Sunday, November 14, 2010

from the BRG archives: ranting on Amy

In Little Women, there is a scene where Amy, after seeing the great works of Europe, decides to give up her ambitions as an artist. Why, Laurie asks, “with so much energy and talent?”

“… because talent isn't genius, and no amount of energy can make it so,” Amy responds, “ I want to be great, or nothing. I won't be a common-place dauber, so I don't intend to try any more.”

Alcott writes this in an approving tone; as if she is applauding Amy for having the maturity to give up on her dreams. Even as a child this bothered me. What was she trying to say? If you can’t achieve greatness, don’t even bother? That your efforts are merely wasted energy in the vortex of creative geniuses? That only the immature, vain and spoiled cling to their disparate talents?

I suppose this rankles a bit deeper in me now that I’ve become an author on the mid-list. Mid-list authors realize how elusive greatness is. Like the sky, no matter how high you climb, it is always above you.

Everyday I am humbled by the amazing works around me; and time and time again I’ve been forced to accept that there are achievements beyond my capabilities. But, still I refuse to accept that striving for it is childish hubris. Maybe it is true "that talent is not genius and no amount of energy will make it so"; but what is more noble than attempting to fulfill your potential? Is it better to waste the gifts you are given because you doubt what you can accomplish? Perhaps, greatness is not the power to awe others, but the satisfaction of excelling within your own limitations.

At one point, Amy thinks of Laurie, “If that's the way he's going to grow up, I wish he'd stay a boy.” I feel the same way about her.

Originally published Aug. 3, 2006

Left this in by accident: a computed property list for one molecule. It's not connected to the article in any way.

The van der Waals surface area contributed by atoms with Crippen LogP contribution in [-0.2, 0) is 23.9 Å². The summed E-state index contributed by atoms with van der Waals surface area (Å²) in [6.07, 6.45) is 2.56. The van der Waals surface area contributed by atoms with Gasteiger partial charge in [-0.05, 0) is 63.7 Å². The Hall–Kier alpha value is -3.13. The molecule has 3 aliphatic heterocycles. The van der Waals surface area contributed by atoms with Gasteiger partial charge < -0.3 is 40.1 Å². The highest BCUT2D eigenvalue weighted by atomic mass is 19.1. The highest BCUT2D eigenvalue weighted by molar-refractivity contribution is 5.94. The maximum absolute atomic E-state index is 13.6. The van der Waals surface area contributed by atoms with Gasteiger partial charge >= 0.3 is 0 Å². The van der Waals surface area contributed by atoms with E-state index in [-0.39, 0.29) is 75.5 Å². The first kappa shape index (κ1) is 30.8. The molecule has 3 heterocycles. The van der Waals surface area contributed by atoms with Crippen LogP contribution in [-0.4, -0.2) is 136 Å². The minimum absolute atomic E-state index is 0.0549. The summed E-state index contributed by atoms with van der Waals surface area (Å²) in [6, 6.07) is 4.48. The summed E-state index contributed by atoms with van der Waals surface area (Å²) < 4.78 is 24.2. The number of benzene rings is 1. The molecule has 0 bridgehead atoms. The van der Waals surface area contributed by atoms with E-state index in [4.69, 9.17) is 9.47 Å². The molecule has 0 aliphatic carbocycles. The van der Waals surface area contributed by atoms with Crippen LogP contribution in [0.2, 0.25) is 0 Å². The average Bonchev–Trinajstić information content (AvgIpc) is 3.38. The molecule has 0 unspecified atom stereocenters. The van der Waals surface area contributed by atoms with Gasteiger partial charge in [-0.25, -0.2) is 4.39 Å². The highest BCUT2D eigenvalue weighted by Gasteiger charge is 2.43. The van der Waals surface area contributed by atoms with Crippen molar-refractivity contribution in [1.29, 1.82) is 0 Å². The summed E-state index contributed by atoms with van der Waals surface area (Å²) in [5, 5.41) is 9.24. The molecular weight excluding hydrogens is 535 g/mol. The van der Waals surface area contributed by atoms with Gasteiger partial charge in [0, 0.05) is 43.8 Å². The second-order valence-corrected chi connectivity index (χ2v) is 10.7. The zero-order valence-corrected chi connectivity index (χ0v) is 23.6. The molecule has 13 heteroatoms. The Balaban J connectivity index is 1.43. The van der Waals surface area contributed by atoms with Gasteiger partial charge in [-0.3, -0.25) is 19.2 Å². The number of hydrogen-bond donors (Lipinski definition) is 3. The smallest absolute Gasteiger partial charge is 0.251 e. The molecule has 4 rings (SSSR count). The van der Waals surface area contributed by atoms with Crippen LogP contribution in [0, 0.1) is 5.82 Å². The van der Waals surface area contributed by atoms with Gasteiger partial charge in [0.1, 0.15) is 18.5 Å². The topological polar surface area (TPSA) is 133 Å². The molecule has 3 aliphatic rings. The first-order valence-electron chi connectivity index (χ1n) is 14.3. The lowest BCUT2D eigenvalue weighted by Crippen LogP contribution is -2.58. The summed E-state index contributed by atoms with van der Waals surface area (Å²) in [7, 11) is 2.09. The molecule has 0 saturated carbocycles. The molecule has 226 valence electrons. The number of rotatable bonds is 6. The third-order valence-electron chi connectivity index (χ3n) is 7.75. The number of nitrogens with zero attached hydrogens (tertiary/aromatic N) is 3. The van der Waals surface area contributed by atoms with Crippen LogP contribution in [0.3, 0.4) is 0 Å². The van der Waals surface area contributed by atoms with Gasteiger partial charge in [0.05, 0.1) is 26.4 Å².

Kellye said...

I had forgotten about this scene! Thank you for your interesting post. There is a lot to think about here, especially the concepts of talent, genius, hard work, persistence, the joy of creating and how to measure a writer's success.

One thing you wrote, though, bothers me. You said, "Mid-list authors realize how elusive greatness is. Like the sky, no matter how high you climb, it is always above you." I may be misunderstanding that statement, but, to me, this sounds like sales equals greatness. And maybe that's one way to measure it (the number of readers you reach). But sales have nothing to do with literary greatness, in my mind. Of course, how individual readers react to books is so individual--what is great literature to one is not to another.

Thanks for stretching my thinking this morning. I may need more coffee!

Jeni said...

This is a really interesting post (and makes me want to look at Little Women again -- I loved it as a child, and I agree: it did seem as though the author approved of Amy's decision). I was surprised to realize that your work is considered "mid-list" (and maybe I need to brush up on that term). You won a Newbery Honor, after all. In terms of level of greatness (or awesomeness), that would seem to put you higher than mid-list, as the majority of middle-grade authors will never receive this honor.

Hard work alone may not help a writer achieve a level of genius -- but hard work can certainly help a writer reach beyond what he may have thought was his potential.

Anonymous said...

This got me thinking of the term "midlist" - and wikipedia has an entry:

It defines midlist in terms of sales only. Books that get critical acclaim could still be 'midlist' in terms of sales, just as a mediocre book could luck out and be a bestseller. So 'midlist' in of of itself should not to be seen as a measure of literary quality. Good books, good movies, good music - do not always have good sales. Of course, the best is when the two can come together - when a quality book also is a bestseller for an author.